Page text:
IMG_0379_2Ultimately that’s what I took away from my visit to the Coptic church in Cairo.  2,000 years ago some people in the local Jewish community consciously chose to extend hospitality to three people who sought asylum in a strange land.  Those people likely had no idea who it was they helped, but they reached out anyway, and helped three pe0ple who turned out to be heaven-sent.

So what do we take with us from the feast of the Epiphany?  First is the realization that Jesus made his first appearances as a helpless child, and then he was a political exile and an immigrant.  Only later do we know him as teacher and the one who died for our sins.

Second, Jesus still appears to us, but he does so now in the faces of all sorts of people.  He’s in the faces of the poor child, the immigrants, and the asylum seekers.  He’s also seen in the faces of all those in distress and in those whose lives seem to be going well.  In short, Jesus does this to remind us that all are created in the image of God.  And by all he means all, not some.

IMG_0234_2Finally, what might we as monks take away from the feast of the Epiphany?  Given the Rule of Saint Benedict that we’ve chosen to follow, it seems to me that Epiphany has been designed especially for us.  Saint Benedict teaches that we are privileged to see Christ both in our confreres and especially in our guests.  He also reminds us that we’ll never run out of guests, suggesting that the experience of “God with us” is never-ending.  And so it is that we welcome into our lives our visitors in the guesthouse, our students and colleagues, and all who come to pray with us.

For monks and for all Christians, then, Epiphany is not meant to be seasonal entertainment.  It’s a way of life.  Epiphany is what we ought to experience every day as we rub elbows with the people whom God sends into our lives.  And it’s an experience that we take one step further as we gather around this altar to experience the “Lord with us” in his body and blood.  Let us pray today and every day that we continue to see the Epiphany of Christ, in ways imagined and surprising, both now and forever.  Amen.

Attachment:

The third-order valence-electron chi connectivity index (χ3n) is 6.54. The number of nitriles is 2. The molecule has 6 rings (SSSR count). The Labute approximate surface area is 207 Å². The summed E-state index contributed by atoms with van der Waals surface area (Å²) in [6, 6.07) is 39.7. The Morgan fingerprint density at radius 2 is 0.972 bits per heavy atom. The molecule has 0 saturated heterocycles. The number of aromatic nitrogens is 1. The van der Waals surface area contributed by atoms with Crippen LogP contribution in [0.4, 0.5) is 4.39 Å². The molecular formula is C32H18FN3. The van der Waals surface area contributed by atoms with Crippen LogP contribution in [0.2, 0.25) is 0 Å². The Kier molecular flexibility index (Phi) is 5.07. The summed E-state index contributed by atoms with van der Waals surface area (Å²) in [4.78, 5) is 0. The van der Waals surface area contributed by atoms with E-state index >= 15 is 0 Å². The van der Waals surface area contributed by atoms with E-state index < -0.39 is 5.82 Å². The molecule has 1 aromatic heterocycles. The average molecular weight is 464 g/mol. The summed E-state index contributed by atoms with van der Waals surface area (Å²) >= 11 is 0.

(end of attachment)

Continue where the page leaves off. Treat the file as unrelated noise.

IMG_0230_2Notes

+On December 31st, following evening prayer, we monks gathered to usher in the new year.  By tradition I and the monks on my floor in the monastery host the event, which includes card and board games, refreshments, and wonderful conversation.  At 9:00 pm, again by long-standing tradition, Brother Dennis and his helpers bring in pizza which they have made from scratch.  By  midnight the crowd has thinned out considerably, but the new year comes anyway.

+On January 2nd I attended the home basketball game between Saint John’s and Saint Mary’s University (MN).  I’d not been to a basketball game in ages, and it was nice to be there to see the good guys win.

+On January 3rd I was the celebrant at the Abbey Mass at Saint John’s.

+The photos in today’s post begin with the magi as they progress toward the manger scene in the abbey church (top two.)  Then follow two stained glass windows from the abbey of Reichenau in Germany, which I visited a couple of years ago.  In the final two photos is The Nativity by Petrus Christus, ca. 1450, and The Presentation in the Temple, by the Master of the Prado, ca. 1470.  Both are housed at the National Gallery of Art in Washington, DC.